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Physics BIO

  1. Aug 18, 2008 #1
    HI...all of you...

    I want to know what kind of field is biophysics....i mean, what's there in it???

    also, i am an undergraduate physics student...so do i have any career, or scope, in the field??and of what sort...and is it okay for me leave mainstream physics and enter the field?

    (by mainstream i only meant that i don't have any biophysics course in my undergraduate course curriculum...)
  2. jcsd
  3. Aug 18, 2008 #2


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    Our curriculum has two undergrad biophysics courses, and I do believe that it is part of the mainstream. In fact, I would wager that it is a bigger field than most 'normal' physics fields (if only because the word bio tends to attract grant money).

    But I don't know much about it, so I won't comment as to what it's really about.
  4. Aug 18, 2008 #3


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    I'm in a graduate biophysics program and biophysics is a very, very broad field that different people will define differently. In general, there are two broad (non exclusive) definitions of biophysics:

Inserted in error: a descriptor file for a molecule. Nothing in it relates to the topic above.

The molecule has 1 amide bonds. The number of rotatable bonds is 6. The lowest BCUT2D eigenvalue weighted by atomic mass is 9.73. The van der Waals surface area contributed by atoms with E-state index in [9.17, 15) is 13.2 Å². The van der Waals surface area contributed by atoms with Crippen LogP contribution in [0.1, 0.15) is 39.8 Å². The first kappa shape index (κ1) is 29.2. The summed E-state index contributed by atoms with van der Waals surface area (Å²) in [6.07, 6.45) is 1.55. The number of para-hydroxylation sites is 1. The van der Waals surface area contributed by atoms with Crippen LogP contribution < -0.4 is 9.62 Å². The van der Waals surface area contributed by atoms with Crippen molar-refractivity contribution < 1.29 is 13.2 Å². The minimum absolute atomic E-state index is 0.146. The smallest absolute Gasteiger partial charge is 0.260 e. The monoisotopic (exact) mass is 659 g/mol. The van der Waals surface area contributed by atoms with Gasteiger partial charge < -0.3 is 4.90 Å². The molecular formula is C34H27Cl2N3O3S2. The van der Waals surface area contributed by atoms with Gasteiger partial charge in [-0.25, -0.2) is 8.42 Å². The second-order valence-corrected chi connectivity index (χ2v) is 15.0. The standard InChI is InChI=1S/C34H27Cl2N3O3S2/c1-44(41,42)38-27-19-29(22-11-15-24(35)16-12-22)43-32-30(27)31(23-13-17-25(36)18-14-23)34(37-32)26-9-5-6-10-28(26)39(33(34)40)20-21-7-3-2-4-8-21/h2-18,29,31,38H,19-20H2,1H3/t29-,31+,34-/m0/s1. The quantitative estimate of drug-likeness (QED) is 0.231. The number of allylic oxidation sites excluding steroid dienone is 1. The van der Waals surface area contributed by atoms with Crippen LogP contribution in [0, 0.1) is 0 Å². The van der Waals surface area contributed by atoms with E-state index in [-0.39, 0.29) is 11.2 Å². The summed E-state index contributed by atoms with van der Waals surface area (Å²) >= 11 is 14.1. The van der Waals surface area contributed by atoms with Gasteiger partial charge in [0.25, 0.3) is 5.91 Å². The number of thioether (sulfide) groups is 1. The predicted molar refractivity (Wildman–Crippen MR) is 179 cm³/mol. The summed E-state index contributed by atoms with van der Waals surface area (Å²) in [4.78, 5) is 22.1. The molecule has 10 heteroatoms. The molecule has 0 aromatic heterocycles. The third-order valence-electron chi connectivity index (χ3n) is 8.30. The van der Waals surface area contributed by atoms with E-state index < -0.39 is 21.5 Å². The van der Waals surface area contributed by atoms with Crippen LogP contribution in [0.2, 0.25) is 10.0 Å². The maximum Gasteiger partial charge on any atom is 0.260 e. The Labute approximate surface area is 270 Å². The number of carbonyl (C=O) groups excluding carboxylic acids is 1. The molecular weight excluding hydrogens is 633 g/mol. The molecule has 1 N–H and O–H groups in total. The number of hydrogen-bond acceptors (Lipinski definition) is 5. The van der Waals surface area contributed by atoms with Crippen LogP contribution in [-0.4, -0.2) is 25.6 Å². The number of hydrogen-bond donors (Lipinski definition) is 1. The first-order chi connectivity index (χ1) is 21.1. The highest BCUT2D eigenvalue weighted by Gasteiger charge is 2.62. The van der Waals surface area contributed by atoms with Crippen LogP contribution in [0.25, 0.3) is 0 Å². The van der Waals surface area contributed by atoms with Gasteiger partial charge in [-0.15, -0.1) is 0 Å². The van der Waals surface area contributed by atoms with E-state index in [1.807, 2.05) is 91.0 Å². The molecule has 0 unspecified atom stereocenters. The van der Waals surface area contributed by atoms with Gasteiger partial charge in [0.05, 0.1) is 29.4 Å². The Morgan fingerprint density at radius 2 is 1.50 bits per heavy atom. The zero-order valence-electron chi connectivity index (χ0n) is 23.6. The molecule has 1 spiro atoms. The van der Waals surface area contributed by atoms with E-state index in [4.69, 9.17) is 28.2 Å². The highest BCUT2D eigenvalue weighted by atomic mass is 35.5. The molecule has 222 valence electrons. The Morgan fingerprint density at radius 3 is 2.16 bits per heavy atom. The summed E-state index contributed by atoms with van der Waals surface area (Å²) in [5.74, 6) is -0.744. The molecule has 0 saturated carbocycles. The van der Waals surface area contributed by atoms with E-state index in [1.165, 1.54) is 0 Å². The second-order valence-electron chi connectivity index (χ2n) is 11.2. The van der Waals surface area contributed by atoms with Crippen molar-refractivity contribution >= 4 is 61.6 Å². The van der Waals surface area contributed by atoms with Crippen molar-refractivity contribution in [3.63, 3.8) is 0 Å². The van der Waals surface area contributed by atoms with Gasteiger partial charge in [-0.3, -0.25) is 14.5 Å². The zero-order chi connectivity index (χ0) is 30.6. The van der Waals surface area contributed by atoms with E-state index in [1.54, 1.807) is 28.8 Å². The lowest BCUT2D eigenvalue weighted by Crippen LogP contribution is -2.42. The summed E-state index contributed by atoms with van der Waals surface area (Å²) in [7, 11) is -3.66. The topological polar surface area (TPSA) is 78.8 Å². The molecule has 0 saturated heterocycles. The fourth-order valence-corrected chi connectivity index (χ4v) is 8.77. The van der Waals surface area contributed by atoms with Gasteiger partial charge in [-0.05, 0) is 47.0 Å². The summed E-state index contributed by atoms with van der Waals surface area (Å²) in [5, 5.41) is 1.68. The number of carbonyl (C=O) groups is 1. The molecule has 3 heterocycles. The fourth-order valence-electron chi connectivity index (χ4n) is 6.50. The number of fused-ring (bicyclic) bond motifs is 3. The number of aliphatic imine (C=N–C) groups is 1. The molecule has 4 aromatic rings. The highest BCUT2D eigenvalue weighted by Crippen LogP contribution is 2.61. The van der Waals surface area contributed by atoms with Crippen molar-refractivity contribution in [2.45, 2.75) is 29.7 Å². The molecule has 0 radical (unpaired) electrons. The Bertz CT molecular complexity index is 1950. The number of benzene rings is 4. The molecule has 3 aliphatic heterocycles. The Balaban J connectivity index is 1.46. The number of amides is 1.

1) Using and developing tools from physics to study biological systems. Things in this category include medical imaging, structural biology, and single molecule biophysics.

    2) Approaching problems in biology in a quantitative, theoretical manner. Fields under this category include systems biology, bioinformatics, and computational neurobiology.

    Biophysics can span very different scales. Some people study biomechanics and look at the motions of organisms. Some people study the mechanics of cells and tissues. Some people build complicated microscopes and other instruments to examine nanometer and smaller features of cells and biological molecules. Biophysics can also vary in the amount of biology involved. Some people do computational work and never set foot into a wet lab. Others are in wet lab all the time and could easily be mistaken for cell biologists or biochemists.

    People in my biophysics program are mainly physics majors with varying degrees of knowledge of biology (some come in with no knowledge of biology, and some are physics/biology double majors). Biophysics programs also have significant numbers of chemists (mostly physical chemists and biochemists), engineers, and biologists (usually with some training in a quantitative field such as physics, chemistry, math or engineering). I personally majored in biochemistry, minored in math, and took many physical chemistry courses. My roommate (also a biophysics grad student) majored in physics and had almost no knowledge of biology (just a few introductory courses) prior to starting grad school.

    Biology is becoming an increasingly interdisciplinary field. While there is still a need for people with traditional biology training to become experts in particular biological systems, people coming to biology from other fields with new tools and approaches are revolutionizing biology. For example, x-ray crystallographic of proteins, high-throughput DNA sequencing, and nuclear magnetic resonance imaging are a few of the technologies that have really helped to expand the questions that biologists can ask and answer.